Source: The Toronto Star
23 January 2011
By Fernando Henrique Cardoso, former president of Brazil
(1995-2002), co-chair of the Latin American Commission on Drugs
SAO PAULO – The war on drugs is a lost war, and 2011 is the time to move
away from a punitive approach in order to pursue a new set of policies
based on public health, human rights and common sense. These are the
core findings of the Latin American Commission on Drugs and Democracy
that I convened, together with former presidents Ernesto Zedillo of
Mexico and Cesar Gaviria of Colombia.
We became involved with this issue for a compelling reason: the
violence and corruption associated with drug trafficking represents a
major threat to democracy in our region. This sense of urgency led us
to evaluate current policies and look for viable alternatives. The
evidence is overwhelming that the prohibitionist approach, based on
repression of production and criminalization of consumption, has
After 30 years of massive effort, all prohibitionism has achieved is
to shift areas of cultivation and drug cartels from one country to
another (the so-called balloon effect). Latin America remains the
world’s largest exporter of cocaine and marijuana. Thousands of young
people continue to lose their lives in gang wars. Drug lords rule by
fear over entire communities.
We ended our report with a call for a paradigm shift. The illicit drug
trade will continue as long as there is demand for drugs. Instead of
sticking to failed policies, that do not reduce the profitability of
the drug trade – and thus its power – we must redirect our efforts to
the harm caused by drugs to people and societies, and to reducing
Some kind of drug consumption has existed throughout history in the
most diverse cultures. Today, drug use occurs throughout society. All
kinds of people use drugs for all kinds of reasons: to relieve pain or
experience pleasure, to escape reality or enhance their perception of
But the approach recommended in the commission’s statement does not
imply complacency. Drugs are harmful to health. They undermine users’
decision-making capacity. Needle-sharing spreads HIV/AIDS and other
diseases. Addiction can lead to financial ruin and domestic abuse,
especially of children.
Cutting consumption as much as possible must, therefore, be the main
goal. But this requires treating drug users not as criminals to be
incarcerated, but as patients to be cared for. Several countries are
pursuing policies that emphasize prevention and treatment rather than
repression – and refocusing their repressive measures on fighting the
real enemy: organized crime.
The crack in the global consensus around the prohibitionist approach
is widening. A growing number of countries in Europe and Latin America
are moving away from a purely repressive model.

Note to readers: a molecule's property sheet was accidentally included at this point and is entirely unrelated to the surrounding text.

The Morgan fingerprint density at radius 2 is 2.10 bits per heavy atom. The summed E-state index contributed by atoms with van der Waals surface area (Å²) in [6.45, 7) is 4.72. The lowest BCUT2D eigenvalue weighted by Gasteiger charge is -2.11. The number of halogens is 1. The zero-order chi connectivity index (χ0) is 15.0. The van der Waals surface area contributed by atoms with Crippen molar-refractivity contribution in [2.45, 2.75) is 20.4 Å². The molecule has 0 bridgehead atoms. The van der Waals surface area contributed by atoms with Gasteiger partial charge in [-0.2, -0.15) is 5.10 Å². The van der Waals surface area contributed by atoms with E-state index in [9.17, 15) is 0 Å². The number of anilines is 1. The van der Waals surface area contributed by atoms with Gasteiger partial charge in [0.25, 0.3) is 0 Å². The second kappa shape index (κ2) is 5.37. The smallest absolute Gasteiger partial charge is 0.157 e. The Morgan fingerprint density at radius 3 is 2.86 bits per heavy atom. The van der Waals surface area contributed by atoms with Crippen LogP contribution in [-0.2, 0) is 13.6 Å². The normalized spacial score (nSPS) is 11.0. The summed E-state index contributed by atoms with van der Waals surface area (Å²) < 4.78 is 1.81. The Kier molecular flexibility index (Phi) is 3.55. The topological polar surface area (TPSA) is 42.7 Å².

Portugal and Switzerland are compelling examples of the positive
impact of policies centred on prevention, treatment and harm
reduction. Both countries have decriminalized drug possession for
personal use. Instead of leading to an explosion of drug consumption,
as many feared, the number of people seeking treatment increased and
overall drug use fell.
When the policy approach shifts from criminal repression to public
health, drug users are more open to seeking treatment.
Decriminalization of consumption also reduces the power of dealers to
influence and control consumers’ behaviour.
In our report, we recommend evaluating from a public-health standpoint
– and on the basis of the most advanced medical science – the merits
of decriminalizing possession of cannabis for personal use.
Marijuana is by far the most widely used drug. There is a growing body
of evidence suggesting that the harm it causes is at worst similar to
the harm caused by alcohol or tobacco. Moreover, most of the damage
associated with marijuana use – from the indiscriminate incarceration
of consumers to the violence and corruption associated with the drug
trade – is the result of current prohibitionist policies.
Decriminalization of cannabis would thus be an important step forward
in approaching drug use as a health problem and not as a matter for
the criminal justice system.
To be credible and effective, decriminalization must be combined with
robust prevention campaigns. The steep and sustained drop in tobacco
consumption in recent decades shows that public information and
prevention campaigns can work when based on messages that are
consistent with the experience of those whom they target. Tobacco was
deglamourized, taxed and regulated; it has not been banned.
No country has devised a comprehensive solution to the drug problem.
But a solution need not require a stark choice between prohibition and
legalization. The worst prohibition is the prohibition to think. Now,
at last, the taboo that prevented debate has been broken. Alternative
approaches are being tested and must be carefully reviewed.
At the end of the day, the capacity of people to evaluate risks and
make informed choices will be as important to regulating the use of
drugs as more humane and efficient laws and policies. Yes, drugs erode
people’s freedom. But it is time to recognize that repressive policies
toward drug users, rooted as they are in prejudice, fear and ideology,
may be no less a threat to liberty.